Left Behind


Last night my mum came to stay.  It was lovely.  But now, I’ve got the Lefties. Not left-handed or left-wing or left-hooked.  Left behind.

A big hole in the universe where she ought to be. And empty – like I’ve been evacuated too.

Going to uni, I was determined to leave home and counted down the days – but when I did, it felt like my chest had been scooped out. Mum and dad, peeling me from the car seat, like a barnacle from a rock.  The car, disappearing from view. And the sheer terror of newness: being where I didn’t know, wasn’t known.

Even though I had left them; feeling like they  had left me.

And not just family.

Friends at the airport.  Don’t Leave.

People I’ve known for only a few days.  Don’t Leave.

First love. Even though it’s not working.  Even though we’re better when we’re separate.

Don’t  Leave.

The early years of marriage. Just a night apart.  Clinging  like a drowning woman. Dissolving, as he walked away.

Filling time with people, so I wasn’t ever left. But pushing them away, because they couldn’t promise to stay. Leaving them first.


These days it’s not so bad.  I’m learning that humans aren’t anchors. And I’m not a cork on the tide. Even if father, mother, husband or friend depart, the LORD receives me (Psalm 27:10). I’m not an orphan, because Christ’s Spirit is with me (John 14:18). And I have a real Anchor for my soul who will never leave (Hebrews  6:19; 13:5).

When loved ones come, they are not ‘filling the void’. When they leave they are not ‘taking my heart’. And in their coming and going I can learn the meaning of faith, hope and love.

While they’re with me I love them  and don’t just demand they prop me up.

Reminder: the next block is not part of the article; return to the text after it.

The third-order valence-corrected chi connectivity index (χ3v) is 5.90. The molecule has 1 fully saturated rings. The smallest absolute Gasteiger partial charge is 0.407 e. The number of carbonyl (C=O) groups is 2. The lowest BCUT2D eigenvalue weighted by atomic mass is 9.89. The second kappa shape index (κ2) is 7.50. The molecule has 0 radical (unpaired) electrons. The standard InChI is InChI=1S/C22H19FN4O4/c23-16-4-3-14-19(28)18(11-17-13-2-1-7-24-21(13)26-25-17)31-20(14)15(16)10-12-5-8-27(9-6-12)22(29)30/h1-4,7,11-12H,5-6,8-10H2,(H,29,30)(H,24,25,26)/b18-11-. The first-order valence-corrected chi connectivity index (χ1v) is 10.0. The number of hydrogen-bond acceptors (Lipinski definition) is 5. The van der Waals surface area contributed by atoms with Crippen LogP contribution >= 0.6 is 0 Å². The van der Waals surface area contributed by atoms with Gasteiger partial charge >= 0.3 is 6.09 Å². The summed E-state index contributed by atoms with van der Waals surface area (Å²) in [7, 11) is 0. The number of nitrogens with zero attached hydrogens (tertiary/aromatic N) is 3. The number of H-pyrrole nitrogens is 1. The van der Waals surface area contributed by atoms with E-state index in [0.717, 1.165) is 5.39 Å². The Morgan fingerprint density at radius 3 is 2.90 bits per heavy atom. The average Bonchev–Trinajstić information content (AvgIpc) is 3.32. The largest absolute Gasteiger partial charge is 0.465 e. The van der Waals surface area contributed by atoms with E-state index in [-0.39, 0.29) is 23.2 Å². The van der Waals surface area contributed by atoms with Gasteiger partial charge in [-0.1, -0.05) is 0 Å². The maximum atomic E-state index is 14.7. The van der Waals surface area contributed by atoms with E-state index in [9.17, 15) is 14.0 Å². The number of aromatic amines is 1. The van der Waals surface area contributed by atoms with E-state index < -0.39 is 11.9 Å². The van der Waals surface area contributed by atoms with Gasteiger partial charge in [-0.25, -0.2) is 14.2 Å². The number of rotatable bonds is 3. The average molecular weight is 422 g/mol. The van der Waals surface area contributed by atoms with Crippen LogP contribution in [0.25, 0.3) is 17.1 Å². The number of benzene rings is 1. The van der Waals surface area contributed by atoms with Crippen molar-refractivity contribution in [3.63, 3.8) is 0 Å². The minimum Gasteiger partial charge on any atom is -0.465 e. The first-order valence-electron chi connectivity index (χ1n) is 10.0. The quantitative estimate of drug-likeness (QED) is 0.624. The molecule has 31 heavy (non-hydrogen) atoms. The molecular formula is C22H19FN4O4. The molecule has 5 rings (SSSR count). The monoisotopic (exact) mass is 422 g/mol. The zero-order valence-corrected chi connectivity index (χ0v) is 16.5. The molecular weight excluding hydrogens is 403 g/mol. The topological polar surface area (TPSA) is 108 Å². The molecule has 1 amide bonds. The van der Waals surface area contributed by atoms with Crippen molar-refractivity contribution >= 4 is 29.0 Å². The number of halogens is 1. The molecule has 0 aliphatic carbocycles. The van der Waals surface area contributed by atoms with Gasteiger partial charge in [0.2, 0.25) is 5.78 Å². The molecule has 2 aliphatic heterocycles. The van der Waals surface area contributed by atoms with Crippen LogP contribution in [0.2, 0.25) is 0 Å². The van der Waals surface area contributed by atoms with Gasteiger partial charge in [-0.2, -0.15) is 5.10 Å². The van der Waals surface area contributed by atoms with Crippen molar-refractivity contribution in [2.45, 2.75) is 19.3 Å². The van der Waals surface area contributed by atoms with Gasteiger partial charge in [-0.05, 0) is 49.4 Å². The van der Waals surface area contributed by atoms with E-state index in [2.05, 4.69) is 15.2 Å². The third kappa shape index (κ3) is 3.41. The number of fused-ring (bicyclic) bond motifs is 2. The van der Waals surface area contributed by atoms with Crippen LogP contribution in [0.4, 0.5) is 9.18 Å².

When they’re out of my grasp I have faith that God’s grasp will keep them safe.

In the waiting times, I hope in a happy reunion,  looking to God’s provision and not mine.


Sometimes when loved ones leave, we grow in the gaps.



Image by Iain Faulkner : source.

5 thoughts on “Left Behind

  1. Great question Laura. On this, like everything I’m still work in progress. But some things that have helped…

    I think having to face up to being alone turned me to the Lord. It’s very easy to depend on other people when they’re there – but it can stop me taking my feelings to Him. After all, prayer and wrestling with the scary business of life is hard work – it’s easier to have an audible voice and a hug or to distract yourself. But the times when other people haven’t been around have also been some of the times when I’ve turned to God with a new hunger – desperation I guess – and as I’ve done that and searched the Bible, I’ve found a security that I didn’t have. Also, recognising that there are distractions and there are distractions. Some things feed you and some just entertainment. I’m all for the entertainment, but when I’m low I need the equivalent of a coach cheering me on; and that can be in music or listening to grace-filled sermons or podcasts or the Bible read aloud.

    Also, being honest about struggles without letting them dictate my life (again work in progress). So admitting when I’m scared or lonely (and sometimes talking it through with friends), but not trying to order my life so it doesn’t happen – and in fact, seeing it as a time to draw closer to God or hear Him in ways I haven’t done for a while. And in all of it, dumping my brain and my fear onto Him and saying ‘I just can’t do this – please help’.

    Love to know what others think.

  2. Hi Laura – yes, if you send me an email via the contact page, (top right of the blog sidebar), I’ll mail you back.

  3. It seems as if we are in a flip-flop condition of either ourselves considered prior to christology – in which case we face our weakness and hostilities – or else we put christology prior, such that we are defined confidently as ‘en christo’. In the first case i am falling back upon myself in all its awfulness and contradictions, in the second case, are we not emboldened or strengthened?

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